Answer: Alaska, Hawaii, Maine, and Vermont
Out of the fifty states that comprise our beautiful nation, four of them have said “no” to the large outdoor advertising structures we call billboards that are typically found in high-traffic areas like highways and busy roads. Early billboards were basically large posters on the sides of buildings, with limited but still appreciable commercial value. As roads and highways multiplied, the billboard business thrived.
Along the way, there have been some memorable milestones for billboard advertising. In 1998 the four major U.S. tobacco companies signed the Tobacco Master Settlement Agreement, which eliminated billboard advertising of cigarettes in 46 states. Over a decade later, the first “scented billboard“, emitting odors similar to charcoal and black pepper to suggest a steak grilling, was erected in Mooresville, North Carolina by the Bloom grocery chain to promote the sale of beef. Moreover, some billboards have become cultural sensations that have gone on to contribute to the identity of a city. Take the “Hollywood Sign” in California for example, or even the Citgo Sign in Boston. Both of these landmarks started as a commercial enterprise, but have now since become just another “beautiful” monument to see in each of these places.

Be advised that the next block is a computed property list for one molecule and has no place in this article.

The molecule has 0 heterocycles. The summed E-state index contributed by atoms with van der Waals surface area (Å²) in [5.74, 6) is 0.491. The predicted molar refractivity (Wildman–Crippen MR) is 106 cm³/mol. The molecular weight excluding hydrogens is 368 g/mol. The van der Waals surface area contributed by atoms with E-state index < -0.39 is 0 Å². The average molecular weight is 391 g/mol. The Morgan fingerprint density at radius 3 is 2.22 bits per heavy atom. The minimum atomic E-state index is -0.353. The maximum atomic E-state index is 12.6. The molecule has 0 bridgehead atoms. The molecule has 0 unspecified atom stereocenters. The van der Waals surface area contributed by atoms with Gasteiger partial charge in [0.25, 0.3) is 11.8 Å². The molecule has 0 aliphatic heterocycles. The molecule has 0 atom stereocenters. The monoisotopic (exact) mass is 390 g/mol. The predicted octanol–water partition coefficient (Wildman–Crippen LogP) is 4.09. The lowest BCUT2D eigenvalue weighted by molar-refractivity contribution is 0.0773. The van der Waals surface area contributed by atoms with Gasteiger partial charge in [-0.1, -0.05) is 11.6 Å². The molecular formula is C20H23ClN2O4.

With that said, “beauty” is in the eye of the beholder as they say. Across our country, four states decided that these massive signs were, in fact, not so beautiful and decided to ban them with two more prohibiting the construction of new ones. According to the Institute for Local Self Reliance, “Four states currently ban billboards: Alaska, Hawaii, Maine, and Vermont. It is no accident that these four states are known for their scenic beauty. Businesspeople in these states recognize that an unmarred landscape promotes tourism and benefits them in the long run. Billboard bans also level the playing field between local businesses and national chains in at least one advertising medium. Two states, Rhode Island and Oregon, have prohibited the construction of new billboards and a handful of communities have chosen to cap on the number of billboards that can be constructed.” It’s interesting to note that with so many people now looking down at their phones, computers, and wearables, some are questioning whether outdoor advertising is even worth it anymore. Regardless, these states have done away with it altogether, and they haven’t looked back since.